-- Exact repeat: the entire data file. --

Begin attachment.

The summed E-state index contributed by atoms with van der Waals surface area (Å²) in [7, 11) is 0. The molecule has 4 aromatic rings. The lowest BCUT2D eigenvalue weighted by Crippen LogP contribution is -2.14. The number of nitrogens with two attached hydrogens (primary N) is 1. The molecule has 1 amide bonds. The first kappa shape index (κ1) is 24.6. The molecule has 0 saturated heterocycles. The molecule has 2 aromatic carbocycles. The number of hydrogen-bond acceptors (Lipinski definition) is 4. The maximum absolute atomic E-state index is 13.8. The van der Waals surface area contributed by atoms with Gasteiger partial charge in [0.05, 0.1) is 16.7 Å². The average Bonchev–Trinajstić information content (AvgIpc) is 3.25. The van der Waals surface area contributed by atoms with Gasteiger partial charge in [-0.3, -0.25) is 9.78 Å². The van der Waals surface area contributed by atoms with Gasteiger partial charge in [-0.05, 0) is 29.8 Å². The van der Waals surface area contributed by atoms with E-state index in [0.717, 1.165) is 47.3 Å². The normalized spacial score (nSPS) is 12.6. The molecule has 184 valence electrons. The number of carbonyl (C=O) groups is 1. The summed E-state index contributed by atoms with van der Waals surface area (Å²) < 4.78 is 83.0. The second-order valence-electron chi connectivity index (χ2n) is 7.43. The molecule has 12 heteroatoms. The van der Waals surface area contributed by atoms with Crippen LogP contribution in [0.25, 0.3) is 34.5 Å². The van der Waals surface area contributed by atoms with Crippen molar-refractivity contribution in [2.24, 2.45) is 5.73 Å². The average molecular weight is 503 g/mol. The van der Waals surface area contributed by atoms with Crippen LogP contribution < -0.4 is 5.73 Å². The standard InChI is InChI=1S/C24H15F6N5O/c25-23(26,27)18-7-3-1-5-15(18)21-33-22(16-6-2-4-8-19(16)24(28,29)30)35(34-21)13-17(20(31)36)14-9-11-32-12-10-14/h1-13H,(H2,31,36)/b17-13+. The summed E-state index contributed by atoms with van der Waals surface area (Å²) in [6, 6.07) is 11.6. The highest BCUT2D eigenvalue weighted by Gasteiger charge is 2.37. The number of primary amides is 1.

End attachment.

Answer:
The summed E-state index contributed by atoms with van der Waals surface area (Å²) in [7, 11) is 0. The molecule has 4 aromatic rings. The lowest BCUT2D eigenvalue weighted by Crippen LogP contribution is -2.14. The number of nitrogens with two attached hydrogens (primary N) is 1. The molecule has 1 amide bonds. The first kappa shape index (κ1) is 24.6. The molecule has 0 saturated heterocycles. The molecule has 2 aromatic carbocycles. The number of hydrogen-bond acceptors (Lipinski definition) is 4. The maximum absolute atomic E-state index is 13.8. The van der Waals surface area contributed by atoms with Gasteiger partial charge in [0.05, 0.1) is 16.7 Å². The average Bonchev–Trinajstić information content (AvgIpc) is 3.25. The van der Waals surface area contributed by atoms with Gasteiger partial charge in [-0.3, -0.25) is 9.78 Å². The van der Waals surface area contributed by atoms with Gasteiger partial charge in [-0.05, 0) is 29.8 Å². The van der Waals surface area contributed by atoms with E-state index in [0.717, 1.165) is 47.3 Å². The normalized spacial score (nSPS) is 12.6. The molecule has 184 valence electrons. The number of carbonyl (C=O) groups is 1. The summed E-state index contributed by atoms with van der Waals surface area (Å²) < 4.78 is 83.0. The second-order valence-electron chi connectivity index (χ2n) is 7.43. The molecule has 12 heteroatoms. The van der Waals surface area contributed by atoms with Crippen LogP contribution in [0.25, 0.3) is 34.5 Å². The van der Waals surface area contributed by atoms with Crippen molar-refractivity contribution in [2.24, 2.45) is 5.73 Å². The average molecular weight is 503 g/mol. The van der Waals surface area contributed by atoms with Crippen LogP contribution < -0.4 is 5.73 Å². The standard InChI is InChI=1S/C24H15F6N5O/c25-23(26,27)18-7-3-1-5-15(18)21-33-22(16-6-2-4-8-19(16)24(28,29)30)35(34-21)13-17(20(31)36)14-9-11-32-12-10-14/h1-13H,(H2,31,36)/b17-13+. The summed E-state index contributed by atoms with van der Waals surface area (Å²) in [6, 6.07) is 11.6. The highest BCUT2D eigenvalue weighted by Gasteiger charge is 2.37. The number of primary amides is 1.